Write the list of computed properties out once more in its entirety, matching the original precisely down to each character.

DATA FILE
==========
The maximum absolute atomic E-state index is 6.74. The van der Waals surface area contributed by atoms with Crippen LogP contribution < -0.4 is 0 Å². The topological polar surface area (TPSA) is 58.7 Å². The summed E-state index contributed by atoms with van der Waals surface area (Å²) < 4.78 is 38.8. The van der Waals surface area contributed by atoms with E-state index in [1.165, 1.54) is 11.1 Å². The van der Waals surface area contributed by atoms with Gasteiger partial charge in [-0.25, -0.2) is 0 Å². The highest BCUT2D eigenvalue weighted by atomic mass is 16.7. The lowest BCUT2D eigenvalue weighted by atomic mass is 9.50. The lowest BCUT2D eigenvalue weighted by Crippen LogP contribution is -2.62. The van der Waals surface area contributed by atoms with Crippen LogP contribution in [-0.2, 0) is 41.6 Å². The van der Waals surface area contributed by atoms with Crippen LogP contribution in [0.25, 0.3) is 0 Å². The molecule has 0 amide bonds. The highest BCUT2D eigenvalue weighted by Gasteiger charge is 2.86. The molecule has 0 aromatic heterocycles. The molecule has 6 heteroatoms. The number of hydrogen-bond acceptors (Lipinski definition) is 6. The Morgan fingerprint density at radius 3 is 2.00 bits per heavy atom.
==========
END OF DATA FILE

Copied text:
The maximum absolute atomic E-state index is 6.74. The van der Waals surface area contributed by atoms with Crippen LogP contribution < -0.4 is 0 Å². The topological polar surface area (TPSA) is 58.7 Å². The summed E-state index contributed by atoms with van der Waals surface area (Å²) < 4.78 is 38.8. The van der Waals surface area contributed by atoms with E-state index in [1.165, 1.54) is 11.1 Å². The van der Waals surface area contributed by atoms with Gasteiger partial charge in [-0.25, -0.2) is 0 Å². The highest BCUT2D eigenvalue weighted by atomic mass is 16.7. The lowest BCUT2D eigenvalue weighted by atomic mass is 9.50. The lowest BCUT2D eigenvalue weighted by Crippen LogP contribution is -2.62. The van der Waals surface area contributed by atoms with Crippen LogP contribution in [-0.2, 0) is 41.6 Å². The van der Waals surface area contributed by atoms with Crippen LogP contribution in [0.25, 0.3) is 0 Å². The molecule has 0 amide bonds. The highest BCUT2D eigenvalue weighted by Gasteiger charge is 2.86. The molecule has 0 aromatic heterocycles. The molecule has 6 heteroatoms. The number of hydrogen-bond acceptors (Lipinski definition) is 6. The Morgan fingerprint density at radius 3 is 2.00 bits per heavy atom.